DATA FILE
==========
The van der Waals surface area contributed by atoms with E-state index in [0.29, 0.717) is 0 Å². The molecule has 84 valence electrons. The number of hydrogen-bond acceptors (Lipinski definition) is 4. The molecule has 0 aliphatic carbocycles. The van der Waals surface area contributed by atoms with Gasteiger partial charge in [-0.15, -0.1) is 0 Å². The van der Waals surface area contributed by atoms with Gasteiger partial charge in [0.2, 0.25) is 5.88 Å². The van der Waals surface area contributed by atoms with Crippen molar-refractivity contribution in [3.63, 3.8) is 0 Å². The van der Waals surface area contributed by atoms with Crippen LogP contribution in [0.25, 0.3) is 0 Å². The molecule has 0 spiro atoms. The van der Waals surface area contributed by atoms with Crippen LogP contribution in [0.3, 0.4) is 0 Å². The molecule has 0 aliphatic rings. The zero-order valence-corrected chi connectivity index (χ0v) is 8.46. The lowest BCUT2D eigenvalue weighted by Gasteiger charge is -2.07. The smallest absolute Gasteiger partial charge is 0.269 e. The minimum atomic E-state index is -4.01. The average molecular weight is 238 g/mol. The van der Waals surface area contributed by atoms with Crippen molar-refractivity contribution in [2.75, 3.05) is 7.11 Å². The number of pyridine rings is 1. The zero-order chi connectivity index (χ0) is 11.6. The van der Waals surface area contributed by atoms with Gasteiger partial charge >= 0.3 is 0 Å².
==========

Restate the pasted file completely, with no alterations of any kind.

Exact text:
The van der Waals surface area contributed by atoms with E-state index in [0.29, 0.717) is 0 Å². The molecule has 84 valence electrons. The number of hydrogen-bond acceptors (Lipinski definition) is 4. The molecule has 0 aliphatic carbocycles. The van der Waals surface area contributed by atoms with Gasteiger partial charge in [-0.15, -0.1) is 0 Å². The van der Waals surface area contributed by atoms with Gasteiger partial charge in [0.2, 0.25) is 5.88 Å². The van der Waals surface area contributed by atoms with Crippen molar-refractivity contribution in [3.63, 3.8) is 0 Å². The van der Waals surface area contributed by atoms with Crippen LogP contribution in [0.25, 0.3) is 0 Å². The molecule has 0 spiro atoms. The van der Waals surface area contributed by atoms with Crippen LogP contribution in [0.3, 0.4) is 0 Å². The molecule has 0 aliphatic rings. The zero-order valence-corrected chi connectivity index (χ0v) is 8.46. The lowest BCUT2D eigenvalue weighted by Gasteiger charge is -2.07. The smallest absolute Gasteiger partial charge is 0.269 e. The minimum atomic E-state index is -4.01. The average molecular weight is 238 g/mol. The van der Waals surface area contributed by atoms with Crippen molar-refractivity contribution in [2.75, 3.05) is 7.11 Å². The number of pyridine rings is 1. The zero-order chi connectivity index (χ0) is 11.6. The van der Waals surface area contributed by atoms with Gasteiger partial charge >= 0.3 is 0 Å².